- Affordability Challenges Thwart Younger Potential Buyers
- Washington, Nevada, Idaho and Utah Again Post Double-digit Annual Price Growth
- Home Prices Projected to Increase by 5.1 Percent by June 2019
IRVINE, Calif. — (BUSINESS WIRE) — August 7, 2018 — CoreLogic® (NYSE: CLGX), a leading global property information, analytics and data-enabled solutions provider, today released the CoreLogic Home Price Index (HPI™) and HPI Forecast™ for June 2018, which shows home prices rose both year over year and month over month. Home prices increased nationally by 6.8 percent year over year from June 2017 to June 2018. On a month-over-month basis, prices increased by 0.7 percent in June 2018 compared with May 2018, according to the CoreLogic HPI. (May 2018 data was revised. Revisions with public records data are standard, and to ensure accuracy, CoreLogic incorporates the newly released public data to provide updated results each month.)
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CoreLogic National Home Price Change; June 2018. (Graphic: Business Wire)
Looking ahead, the CoreLogic HPI Forecast indicates that the national home-price index is projected to continue to increase by 5.1 percent on a year-over-year basis from June 2018 to June 2019. On a month-over-month basis, home prices are expected to be flat from June to July 2018. The CoreLogic HPI Forecast is a projection of home prices that is calculated using the CoreLogic HPI and other economic variables. Values are derived from state-level forecasts by weighting indices according to the number of owner-occupied households for each state.
“The rise in home prices and interest rates over the past year have eroded affordability and are beginning to slow existing home sales in some markets,” said Dr. Frank Nothaft, chief economist for CoreLogic. “For June, we found in CoreLogic public records data that home sales in the San Francisco Bay Area and Southern California were down 9 and 12 percent, respectively, from one year earlier. Further increases in home prices and mortgage rates over the next year will likely dampen sales and home-price growth.”
According to the CoreLogic Market Condition Indicators (MCI), an analysis of housing values in the country’s 100 largest metropolitan areas based on housing stock, 41 percent of metropolitan areas have an overvalued housing market as of June 2018. The MCI analysis categorizes home prices in individual markets as undervalued, at value or overvalued, by comparing home prices to their long-run, sustainable levels, which are supported by local market fundamentals (such as disposable income). Additionally, as of June 2018, 24 percent of the top 100 metropolitan areas were undervalued, and 35 percent were at value. When looking at only the top 50 markets based on housing stock, 54 percent were overvalued, 14 percent were undervalued and 32 percent were at value. The MCI analysis defines an overvalued housing market as one in which home prices are at least 10 percent higher than the long-term, sustainable level. An undervalued housing market is one in which home prices are at least 10 percent below the sustainable level.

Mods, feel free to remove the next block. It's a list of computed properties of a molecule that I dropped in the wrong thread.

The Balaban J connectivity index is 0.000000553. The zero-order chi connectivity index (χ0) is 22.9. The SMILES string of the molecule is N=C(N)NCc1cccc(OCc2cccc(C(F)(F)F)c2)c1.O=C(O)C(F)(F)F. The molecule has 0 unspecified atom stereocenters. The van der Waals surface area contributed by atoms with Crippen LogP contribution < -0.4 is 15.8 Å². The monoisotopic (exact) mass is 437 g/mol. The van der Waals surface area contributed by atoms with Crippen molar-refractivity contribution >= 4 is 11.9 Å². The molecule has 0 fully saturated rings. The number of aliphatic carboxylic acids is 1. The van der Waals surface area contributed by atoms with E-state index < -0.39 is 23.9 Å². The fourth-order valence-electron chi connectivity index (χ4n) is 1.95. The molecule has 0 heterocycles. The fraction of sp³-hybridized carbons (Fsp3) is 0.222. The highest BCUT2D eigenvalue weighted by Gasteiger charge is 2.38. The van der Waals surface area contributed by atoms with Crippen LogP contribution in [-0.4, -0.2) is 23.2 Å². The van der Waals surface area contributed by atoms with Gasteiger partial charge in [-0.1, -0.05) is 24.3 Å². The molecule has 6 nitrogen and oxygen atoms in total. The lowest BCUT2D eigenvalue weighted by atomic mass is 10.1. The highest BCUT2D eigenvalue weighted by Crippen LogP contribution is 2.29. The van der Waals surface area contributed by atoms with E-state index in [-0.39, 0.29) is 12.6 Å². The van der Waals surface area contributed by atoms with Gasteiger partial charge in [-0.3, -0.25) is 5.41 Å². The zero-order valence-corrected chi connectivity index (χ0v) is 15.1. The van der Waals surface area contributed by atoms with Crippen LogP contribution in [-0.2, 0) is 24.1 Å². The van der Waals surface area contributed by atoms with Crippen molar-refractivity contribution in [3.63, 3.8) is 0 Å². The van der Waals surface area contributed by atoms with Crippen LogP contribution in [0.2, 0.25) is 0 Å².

In 2018, CoreLogic together with RTi Research of Norwalk, Conn., conducted an extensive consumer housing sentiment study, combining consumer and property insights. The study assessed attitudes toward homeownership and the drivers of the home buying or renting decision process. Across the U.S., the desire to own a home is significantly higher among those in younger age cohorts. Younger millennial renters (those under the age of 29) are significantly more likely to want to buy a home in the next 12 months than older millennial or Generation X renters. However, affordability for this group is a significant issue. Sixty-three percent of younger millennials who are not interested in home ownership identified the inability to afford a home or down payment as the reason they are not interested in buying at this time. This is compared with 50 percent of older millennial renters and 52 percent of Generation X renters. For their part, boomer generation renters say their lack of interest in home ownership is driven by a lack of need at this stage in their lives.
“One-third of millennial renters reported feeling they cannot afford a down payment to buy a home,” said Frank Martell, president and CEO of CoreLogic. “With home prices rising quickly over the past few years and supplies low, first-time homebuyers face ever-growing challenges to find and buy affordable entry-level homes. More needs to be done to help our first-time buyers join the homeownership class.”
The CoreLogic HPI™ is built on
industry-leading public record, servicing and securities real-estate
databases and incorporates more than 40 years of repeat-sales
transactions for analyzing home price trends. Generally released on the
first Tuesday of each month with an average five-week lag, the CoreLogic
HPI is designed to provide an early indication of home price trends by
market segment and for the “Single-Family Combined” tier, representing
the most comprehensive set of properties, including all sales for
single-family attached and single-family detached properties. The
indices are fully revised with each release and employ techniques to
signal turning points sooner. The CoreLogic HPI provides measures for
multiple market segments, referred to as tiers, based on property type,
price, time between sales, loan type (conforming vs. non-conforming) and
distressed sales. Broad national coverage is available from the national
level down to ZIP Code, including non-disclosure states.